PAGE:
DERBYSHIRE: Farewell to post war prefabs

Peter and Beryl Barraclough outside their prefab home in Killamarsh
Peter and Beryl Barraclough outside their prefab home in Killamarsh
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“I watched them being built and now I’ll watch them be knocked down,” said Beryl Barraclough, 80, who lives in one of the post-war prefabs set to be demolished to make way for new homes.

As a teenager in 1946 Beryl would run home from school to chat to the lads who were building the homes in Killamarsh.

She said: “As a 13-year-old I never thought I’d finish up living in one.

“The lads who were building them were prisoners of war and we used to torment them to bits.

“They were very nice with us. It was all very exciting at the time and quite a big deal for the area.”

Beryl, who then lived on Sheffield Road, can still see her old house from the back garden of the bungalow she shares with husband Peter, 80.

But the couple’s home along with 93 others in Killamarsh and Eckington is set to be demolished as part of £10.5m scheme to build 150 new properties for rent.

The prefabricated bungalows – known as ‘Tarrans’ – were built in the most heavily bombed towns in the UK to make up a shortfall in housing stock after the Second World War.

They had a planned life of up to ten years but 60 years later families have been raised in the homes and some people have lived in the prefabs all their life.

And while it is the end of an era for the tenants most are looking forward to moving into new, modern homes as the bungalows are showing their ages.

The properties are classed as ‘defective’ and have serious long term structural problems. Tenants also find them hard and expensive to heat.

Former miner Peter said: “They came to insulate the walls and when they put the drill in it went in about four inches then came out the other side of the wall.

“The walls are just compressed cardboard, it was the material that was available at the time.

“I think they have lasted marvellously though considering how they were built.”

The couple, who have been married 61 years and have four children, nine grandchildren and one great-grandchild, moved into the bungalow eight years ago and said the best thing about their home was the close-knit community. “We’ve been very happy here,” said Beryl.

Doris Grant moved into her prefab, on Pitt Lane, Eckington 35 years ago.

Doris and her husband John, who passed away last year, also had many happy times in their home.

But Doris, 85, said she was looking forward to moving.

She added: “It will be nice to be in a house that’s a bit warmer. It’s been an awful problem trying to keep it warm.

“Most people are looking forward to the move but probably one or two are not bothered about the upset and at 85 it will be a big thing to be moving again.”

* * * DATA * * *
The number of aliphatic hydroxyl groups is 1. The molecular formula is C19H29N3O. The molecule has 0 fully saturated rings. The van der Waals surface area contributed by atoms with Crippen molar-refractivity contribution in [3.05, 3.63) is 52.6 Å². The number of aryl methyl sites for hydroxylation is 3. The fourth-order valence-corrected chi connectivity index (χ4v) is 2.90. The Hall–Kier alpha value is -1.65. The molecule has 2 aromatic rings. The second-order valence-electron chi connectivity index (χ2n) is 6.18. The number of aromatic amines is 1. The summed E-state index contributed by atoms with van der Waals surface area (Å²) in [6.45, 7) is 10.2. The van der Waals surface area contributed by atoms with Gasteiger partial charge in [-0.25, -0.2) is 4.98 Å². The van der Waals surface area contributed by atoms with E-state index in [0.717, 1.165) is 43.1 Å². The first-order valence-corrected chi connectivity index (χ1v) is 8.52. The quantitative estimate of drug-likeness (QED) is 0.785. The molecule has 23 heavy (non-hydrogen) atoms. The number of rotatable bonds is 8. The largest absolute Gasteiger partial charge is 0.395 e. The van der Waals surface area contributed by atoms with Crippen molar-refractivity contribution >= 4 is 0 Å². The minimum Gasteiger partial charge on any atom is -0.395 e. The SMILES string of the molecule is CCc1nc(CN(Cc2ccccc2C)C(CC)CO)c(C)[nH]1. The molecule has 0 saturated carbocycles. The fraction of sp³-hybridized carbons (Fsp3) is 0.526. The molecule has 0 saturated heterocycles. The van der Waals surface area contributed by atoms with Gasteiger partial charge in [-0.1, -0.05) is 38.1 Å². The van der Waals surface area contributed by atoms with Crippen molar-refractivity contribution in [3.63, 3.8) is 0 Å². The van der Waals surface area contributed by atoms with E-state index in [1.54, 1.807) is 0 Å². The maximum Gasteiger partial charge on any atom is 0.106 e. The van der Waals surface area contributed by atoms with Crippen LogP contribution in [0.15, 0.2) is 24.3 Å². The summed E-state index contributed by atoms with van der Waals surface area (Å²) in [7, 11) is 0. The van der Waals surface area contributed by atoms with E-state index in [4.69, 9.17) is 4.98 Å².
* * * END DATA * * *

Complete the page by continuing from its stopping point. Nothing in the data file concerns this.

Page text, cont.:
Doris said several neighbours had lived in their bungalows for many years, including one couple who brought up their four sons in their two-bedroom home.

Plans have been submitted by Rykneld Homes to develop the two sites.

If approved, work is set to start in June or July with some residents being rehoused by December.

The project will be done in phases with new properties being built around the old Tarrans and all tenants are set to be rehomed by December 2014.

The residents’ stories have also captured the imagination of national photographer and film-maker Elisabeth Blanchet who is documenting the project.

Elisabeth who has been involved in many high profile projects, including My Big Fat Gypsy Wedding, took photographs of some of the tenants as part of her project, looking at the hundreds of prefabs still in use around the country.

Elisabeth said: “I never lived in a prefab but, somehow, they are very evocative to me.”

Elisabeth grew up in Normandy with her grandparents, who lived in a prefab after the Second World War.

She added: “I only found out about the prefab story about nine years ago when I started recording my grandmother’s war memories.”

“But it’s certainly not the close relationship I had with my grandparents which led me to wander in prefabs’ estates in the UK. I was attracted by the unconformity of the houses and also by the fact that there were still plenty of them, inhabited and loved all over the country.”

Elisabeth’s exhibition ‘Prefabs: Palaces For The People’ will take place at Photofusion gallery in Brixton in June but she hopes to tour to Chesterfield in the future.

She is also looking for more photos and inviting people to share their old images or documents by going to www.facebook.com/PalacesForThePeoplex.